The founder of Midland vodka producer Chase Distillery is predicting its turnover will more than double next year on the back of soaring exports.
The Herefordshire-based firm, which makes Chase Vodka, recently named the best in the world, is expected to increase its £1.5 million annual sales to up to £4 million in the next financial year.
The company was boosted by winning the 2010 San Francisco World Spirits Competition and founder William Chase said demand in the US was helping growth.
And he believes sales will more than double again the next year after targeting China as a potential growth market.
Mr Chase , the former boss of Tyrrells Crisps, said: “The states represents 60 per cent of the world market for vodka, while the UK only represents three per cent.
“The UK is more of a shop window for a brand, if it does well here then it’s likely to do well worldwide.”
Mr Chase’s bold prediction follows a tie-up between Chase Distillery and US brand management firm, Pelican brands, to sell the firm’s vodka and elderflower liquor to US distributors and retailers from September.
He believes the unique selling point of “the romance of the English countryside” will also boost the brand in China and India.
Chase Distillery launched the first English potato vodka in 2008, and in 2009 vodka replaced Scottish whisky as Britain’s most popular spirit.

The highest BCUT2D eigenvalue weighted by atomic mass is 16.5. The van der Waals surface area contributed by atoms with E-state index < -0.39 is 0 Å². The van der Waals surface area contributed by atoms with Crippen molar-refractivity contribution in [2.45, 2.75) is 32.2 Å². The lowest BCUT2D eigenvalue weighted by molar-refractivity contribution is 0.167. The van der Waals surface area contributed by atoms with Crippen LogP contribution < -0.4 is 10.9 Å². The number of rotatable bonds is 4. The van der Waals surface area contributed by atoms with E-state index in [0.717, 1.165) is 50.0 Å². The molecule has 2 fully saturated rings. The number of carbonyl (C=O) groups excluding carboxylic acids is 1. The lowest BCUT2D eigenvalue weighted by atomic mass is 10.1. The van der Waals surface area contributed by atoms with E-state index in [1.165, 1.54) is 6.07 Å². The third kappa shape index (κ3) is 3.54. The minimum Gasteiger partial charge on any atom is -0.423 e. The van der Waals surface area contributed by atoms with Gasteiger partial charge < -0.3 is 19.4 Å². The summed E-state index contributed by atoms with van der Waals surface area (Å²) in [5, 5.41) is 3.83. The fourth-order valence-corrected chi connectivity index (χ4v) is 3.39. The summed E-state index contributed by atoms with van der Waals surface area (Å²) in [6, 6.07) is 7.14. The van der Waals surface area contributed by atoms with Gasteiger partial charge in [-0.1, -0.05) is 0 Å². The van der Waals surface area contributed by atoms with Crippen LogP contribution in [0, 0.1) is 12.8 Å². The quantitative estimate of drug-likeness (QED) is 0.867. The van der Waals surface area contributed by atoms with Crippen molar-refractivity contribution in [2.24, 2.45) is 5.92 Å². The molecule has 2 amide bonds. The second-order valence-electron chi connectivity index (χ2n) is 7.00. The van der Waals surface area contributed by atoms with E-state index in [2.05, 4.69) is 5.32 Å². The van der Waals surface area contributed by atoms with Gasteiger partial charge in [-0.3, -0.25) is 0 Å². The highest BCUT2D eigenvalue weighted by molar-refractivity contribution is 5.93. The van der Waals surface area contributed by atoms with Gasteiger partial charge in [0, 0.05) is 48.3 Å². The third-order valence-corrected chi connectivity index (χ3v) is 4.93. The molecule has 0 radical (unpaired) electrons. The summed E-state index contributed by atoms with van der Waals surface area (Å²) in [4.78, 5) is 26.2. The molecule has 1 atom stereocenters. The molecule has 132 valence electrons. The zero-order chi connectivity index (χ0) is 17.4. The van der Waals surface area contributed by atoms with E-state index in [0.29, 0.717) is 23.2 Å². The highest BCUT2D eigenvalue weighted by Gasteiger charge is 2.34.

It now represents over 30 per cent of UK spirit market sales, according to the Gin & Vodka Association.
Mr Chase added: “We mash and grow our own potatoes, and use our own distillery to produce everything from scratch.
“We also make gin from our own cider, after we turn that into apple vodka. I can tell you the precise still that each bottle comes from.
“Other producers simply throw some bulk-bought vodka through a still, add a few botanicals and call it premium gin. We want to keep Chase as a premium brand.”
Chase Distillery saw demand grow 10-fold after being named the world’s best vodka.
However, the operation is set up to make just 3,000 bottles a week.
Among the noted customers of the Hereford firm are The Ivy, Harrods and The Ritz, as well as retailers Selfridges, Harvey Nichols and Majestic Wines.”
And although Mr Chase has ambitious plans to expand the business, he claims that world domination and a “corporate approach” is not on the cards.
He said: “We have to grow. We currently shift one Transit van a day but could easily expand that to 10. The beauty of a distillery is that we could increase production by 50-60 times without spending a vast amount of money.”